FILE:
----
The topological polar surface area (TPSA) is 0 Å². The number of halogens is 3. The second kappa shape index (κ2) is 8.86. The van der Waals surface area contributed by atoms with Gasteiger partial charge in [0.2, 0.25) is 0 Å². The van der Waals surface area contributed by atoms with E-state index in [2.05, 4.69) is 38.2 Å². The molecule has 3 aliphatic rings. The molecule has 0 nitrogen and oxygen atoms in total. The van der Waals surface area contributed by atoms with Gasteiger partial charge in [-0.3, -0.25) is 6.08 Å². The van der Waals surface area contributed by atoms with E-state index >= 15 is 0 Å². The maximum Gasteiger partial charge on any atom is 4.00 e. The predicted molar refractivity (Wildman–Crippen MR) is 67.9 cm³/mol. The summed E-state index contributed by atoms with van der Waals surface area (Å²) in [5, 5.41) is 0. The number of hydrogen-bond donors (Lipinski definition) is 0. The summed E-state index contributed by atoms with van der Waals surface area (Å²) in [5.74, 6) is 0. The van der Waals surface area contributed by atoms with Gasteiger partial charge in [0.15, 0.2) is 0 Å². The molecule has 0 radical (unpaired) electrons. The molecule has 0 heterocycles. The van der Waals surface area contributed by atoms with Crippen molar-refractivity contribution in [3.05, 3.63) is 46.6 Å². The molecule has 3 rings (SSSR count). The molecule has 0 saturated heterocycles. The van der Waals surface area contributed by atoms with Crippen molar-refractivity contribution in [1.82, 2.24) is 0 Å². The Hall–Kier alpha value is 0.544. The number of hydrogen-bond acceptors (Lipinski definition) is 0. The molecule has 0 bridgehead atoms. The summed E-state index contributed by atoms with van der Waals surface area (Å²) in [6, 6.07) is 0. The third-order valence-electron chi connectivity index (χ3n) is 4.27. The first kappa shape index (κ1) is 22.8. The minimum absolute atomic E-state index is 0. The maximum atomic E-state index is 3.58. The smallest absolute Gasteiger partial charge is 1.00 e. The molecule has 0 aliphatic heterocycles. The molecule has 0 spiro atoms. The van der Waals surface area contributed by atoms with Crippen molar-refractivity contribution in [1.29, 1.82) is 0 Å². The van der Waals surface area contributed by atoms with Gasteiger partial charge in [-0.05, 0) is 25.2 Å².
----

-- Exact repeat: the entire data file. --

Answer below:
The topological polar surface area (TPSA) is 0 Å². The number of halogens is 3. The second kappa shape index (κ2) is 8.86. The van der Waals surface area contributed by atoms with Gasteiger partial charge in [0.2, 0.25) is 0 Å². The van der Waals surface area contributed by atoms with E-state index in [2.05, 4.69) is 38.2 Å². The molecule has 3 aliphatic rings. The molecule has 0 nitrogen and oxygen atoms in total. The van der Waals surface area contributed by atoms with Gasteiger partial charge in [-0.3, -0.25) is 6.08 Å². The van der Waals surface area contributed by atoms with E-state index >= 15 is 0 Å². The maximum Gasteiger partial charge on any atom is 4.00 e. The predicted molar refractivity (Wildman–Crippen MR) is 67.9 cm³/mol. The summed E-state index contributed by atoms with van der Waals surface area (Å²) in [5, 5.41) is 0. The number of hydrogen-bond donors (Lipinski definition) is 0. The summed E-state index contributed by atoms with van der Waals surface area (Å²) in [5.74, 6) is 0. The van der Waals surface area contributed by atoms with Gasteiger partial charge in [0.15, 0.2) is 0 Å². The molecule has 0 radical (unpaired) electrons. The molecule has 0 heterocycles. The van der Waals surface area contributed by atoms with Crippen molar-refractivity contribution in [3.05, 3.63) is 46.6 Å². The molecule has 3 rings (SSSR count). The molecule has 0 saturated heterocycles. The van der Waals surface area contributed by atoms with Crippen molar-refractivity contribution in [1.82, 2.24) is 0 Å². The Hall–Kier alpha value is 0.544. The number of hydrogen-bond acceptors (Lipinski definition) is 0. The molecule has 0 bridgehead atoms. The summed E-state index contributed by atoms with van der Waals surface area (Å²) in [6, 6.07) is 0. The third-order valence-electron chi connectivity index (χ3n) is 4.27. The first kappa shape index (κ1) is 22.8. The minimum absolute atomic E-state index is 0. The maximum atomic E-state index is 3.58. The smallest absolute Gasteiger partial charge is 1.00 e. The molecule has 0 aliphatic heterocycles. The molecule has 0 spiro atoms. The van der Waals surface area contributed by atoms with Crippen molar-refractivity contribution in [1.29, 1.82) is 0 Å². The van der Waals surface area contributed by atoms with Gasteiger partial charge in [-0.05, 0) is 25.2 Å².